Wednesday, April 23
Monday, April 7
Thursday, March 6
Monday, March 3
Ten years have passed since actress Maggie Cheung wore one of Qeelin’s first jewelry creations at the Cannes Film Festival when receiving the Best Actress Award for the movie “Clean.” At the time, the Franco-Chinese brand had just launched, and it was the kind of publicity a young brand aiming to reach an international audience could only dream of.
Wearing the Wulu (a gourd-shaped Chinese fruit), Cheung immediately raised Qeelin’s profile. “Maggie shares my passion for Chinese culture and she has been a good friend of mine for a long time. Back in the early 2000s, Chinese people looking to buy luxury were primarily shopping in the West and I remembered having a conversation with Maggie, telling her I really wanted to create something that the Chinese people would be proud of. She was really touched, I guess, and told me, ‘Next year I’m going to Cannes. Can I wear one of your jewelry designs?’ It was a really good start. In fact, it couldn’t have been better,” recalls creative director and co-founder, Dennis Chan.
Monday, February 10
Sunday, December 1
At Art Basel this past June, Mickalene Thomas’s Better Days, an art installation-cum-cocktail bar, offered visitors a disco-funk environment in which to unwind. Couches covered with textiles designed by the artist provided comfortable areas for meeting friends and enjoying the lineup of live music and guest DJ sets performed by the likes of Solange Knowles and auction honcho Simon de Pury. Thomas’s immersive experience, inspired by the parties hosted by her mother, fashion model Sandra Bush, extended her recent series exploring 1970s domestic interiors.
The installation was commissioned by Absolut Art Bureau, an entity set up in 2012 to handle the art activities of the Absolut Company, maker of Absolut Vodka. “With the artist bar, we give full carte blanche to the artist to develop this bar experience as a total art work,” explains Vadim Grigorian, global project leader for Absolut Art Bureau and marketing director of creativity and luxury at Pernod Ricard, Absolut’s parent company. “We’re not trying to impose anything on the artists. We try to find artists who are already interested in the topic, and these new works are an extension of their practice.”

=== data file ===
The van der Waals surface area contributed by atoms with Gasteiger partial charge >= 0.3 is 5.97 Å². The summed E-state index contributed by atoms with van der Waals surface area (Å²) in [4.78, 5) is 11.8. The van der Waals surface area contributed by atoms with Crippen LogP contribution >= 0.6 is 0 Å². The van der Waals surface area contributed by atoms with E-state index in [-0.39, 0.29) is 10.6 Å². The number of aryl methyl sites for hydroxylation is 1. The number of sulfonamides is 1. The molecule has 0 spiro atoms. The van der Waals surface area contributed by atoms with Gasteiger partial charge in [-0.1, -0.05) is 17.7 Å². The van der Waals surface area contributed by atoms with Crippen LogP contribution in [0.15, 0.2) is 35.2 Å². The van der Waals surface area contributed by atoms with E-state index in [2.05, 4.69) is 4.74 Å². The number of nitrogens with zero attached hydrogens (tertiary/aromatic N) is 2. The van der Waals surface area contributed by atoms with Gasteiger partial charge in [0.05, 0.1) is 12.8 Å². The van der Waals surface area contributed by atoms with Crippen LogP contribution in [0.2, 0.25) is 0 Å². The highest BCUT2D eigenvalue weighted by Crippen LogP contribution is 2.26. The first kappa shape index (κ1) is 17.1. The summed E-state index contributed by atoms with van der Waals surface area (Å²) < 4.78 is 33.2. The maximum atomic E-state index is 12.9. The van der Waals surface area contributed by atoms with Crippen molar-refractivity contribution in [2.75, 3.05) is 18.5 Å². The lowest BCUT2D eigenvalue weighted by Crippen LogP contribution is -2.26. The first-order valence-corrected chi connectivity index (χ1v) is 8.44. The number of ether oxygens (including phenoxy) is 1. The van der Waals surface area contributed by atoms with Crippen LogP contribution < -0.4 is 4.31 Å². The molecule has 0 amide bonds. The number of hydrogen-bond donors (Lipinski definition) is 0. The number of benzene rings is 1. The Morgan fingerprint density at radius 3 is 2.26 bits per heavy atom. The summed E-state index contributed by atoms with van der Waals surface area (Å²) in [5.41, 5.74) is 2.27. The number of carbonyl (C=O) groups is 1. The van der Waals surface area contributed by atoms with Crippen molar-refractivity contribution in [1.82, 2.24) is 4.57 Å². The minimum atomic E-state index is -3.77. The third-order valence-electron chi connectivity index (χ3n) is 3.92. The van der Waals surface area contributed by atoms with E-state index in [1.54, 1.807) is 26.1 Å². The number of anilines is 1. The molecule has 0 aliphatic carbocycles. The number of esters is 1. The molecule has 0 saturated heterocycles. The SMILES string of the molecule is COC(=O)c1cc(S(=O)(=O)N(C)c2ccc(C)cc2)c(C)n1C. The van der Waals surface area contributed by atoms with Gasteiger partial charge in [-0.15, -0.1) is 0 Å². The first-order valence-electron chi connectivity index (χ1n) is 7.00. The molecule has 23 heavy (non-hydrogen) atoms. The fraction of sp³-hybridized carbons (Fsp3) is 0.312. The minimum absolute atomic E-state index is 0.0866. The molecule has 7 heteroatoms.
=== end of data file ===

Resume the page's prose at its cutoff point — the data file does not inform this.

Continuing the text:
Monday, September 30
Wednesday, May 29
Wednesday, May 8
Thursday, March 21
Friday, March 1
If you have been living on a desert island, you might have missed the results of Yayoi Kusama’s recent collaboration with Louis Vuitton. For everyone else, a tsunami of merchandise ranging from handbags and shoes to beach towels and tiny bikinis has been unveiled in recent months, all bearing Kusama’s well-known infinite polka-dot patterns. At the same time, the windows at Louis Vuitton’s stores worldwide were installed with the avant-garde Japanese artist’s emblematic sculptures, including her biomorphic “nerves” and the flowers of her “Eternal Blooming Flowers in My Mind” series.
Louis Vuitton has enjoyed a long and well-established relationship with artists, especially since Marc Jacobs took over as creative director in 1997 and reached out to artists like Stephen Sprouse, Takashi Murakami, and Richard Prince, among others. But the brand’s commitment to the arts runs much deeper than product tie-ins.